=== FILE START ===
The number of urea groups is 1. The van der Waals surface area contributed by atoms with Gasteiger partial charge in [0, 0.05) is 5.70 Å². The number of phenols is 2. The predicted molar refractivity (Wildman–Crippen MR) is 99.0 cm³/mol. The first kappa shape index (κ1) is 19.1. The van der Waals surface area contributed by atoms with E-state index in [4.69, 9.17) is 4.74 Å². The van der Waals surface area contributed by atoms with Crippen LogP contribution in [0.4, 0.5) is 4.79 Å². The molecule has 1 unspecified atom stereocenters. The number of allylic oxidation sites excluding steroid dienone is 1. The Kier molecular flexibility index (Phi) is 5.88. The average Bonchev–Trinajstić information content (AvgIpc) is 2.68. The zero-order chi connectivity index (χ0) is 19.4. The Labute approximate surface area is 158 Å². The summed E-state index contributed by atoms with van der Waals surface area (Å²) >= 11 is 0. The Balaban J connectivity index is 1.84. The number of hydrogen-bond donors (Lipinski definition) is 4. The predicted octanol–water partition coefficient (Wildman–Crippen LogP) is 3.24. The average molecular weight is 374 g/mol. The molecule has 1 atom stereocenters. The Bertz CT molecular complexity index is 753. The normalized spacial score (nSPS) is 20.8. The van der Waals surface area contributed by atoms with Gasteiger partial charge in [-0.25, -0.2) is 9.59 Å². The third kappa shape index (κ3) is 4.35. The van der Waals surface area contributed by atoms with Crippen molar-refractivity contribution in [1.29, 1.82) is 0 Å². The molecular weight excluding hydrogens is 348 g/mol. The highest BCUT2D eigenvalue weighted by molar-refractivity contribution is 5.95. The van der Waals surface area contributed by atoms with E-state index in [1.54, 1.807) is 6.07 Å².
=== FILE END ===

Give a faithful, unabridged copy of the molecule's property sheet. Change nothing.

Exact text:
The number of urea groups is 1. The van der Waals surface area contributed by atoms with Gasteiger partial charge in [0, 0.05) is 5.70 Å². The number of phenols is 2. The predicted molar refractivity (Wildman–Crippen MR) is 99.0 cm³/mol. The first kappa shape index (κ1) is 19.1. The van der Waals surface area contributed by atoms with E-state index in [4.69, 9.17) is 4.74 Å². The van der Waals surface area contributed by atoms with Crippen LogP contribution in [0.4, 0.5) is 4.79 Å². The molecule has 1 unspecified atom stereocenters. The number of allylic oxidation sites excluding steroid dienone is 1. The Kier molecular flexibility index (Phi) is 5.88. The average Bonchev–Trinajstić information content (AvgIpc) is 2.68. The zero-order chi connectivity index (χ0) is 19.4. The Labute approximate surface area is 158 Å². The summed E-state index contributed by atoms with van der Waals surface area (Å²) >= 11 is 0. The Balaban J connectivity index is 1.84. The number of hydrogen-bond donors (Lipinski definition) is 4. The predicted octanol–water partition coefficient (Wildman–Crippen LogP) is 3.24. The average molecular weight is 374 g/mol. The molecule has 1 atom stereocenters. The Bertz CT molecular complexity index is 753. The normalized spacial score (nSPS) is 20.8. The van der Waals surface area contributed by atoms with Gasteiger partial charge in [-0.25, -0.2) is 9.59 Å². The third kappa shape index (κ3) is 4.35. The van der Waals surface area contributed by atoms with Crippen molar-refractivity contribution in [1.29, 1.82) is 0 Å². The molecular weight excluding hydrogens is 348 g/mol. The highest BCUT2D eigenvalue weighted by molar-refractivity contribution is 5.95. The van der Waals surface area contributed by atoms with E-state index in [1.54, 1.807) is 6.07 Å².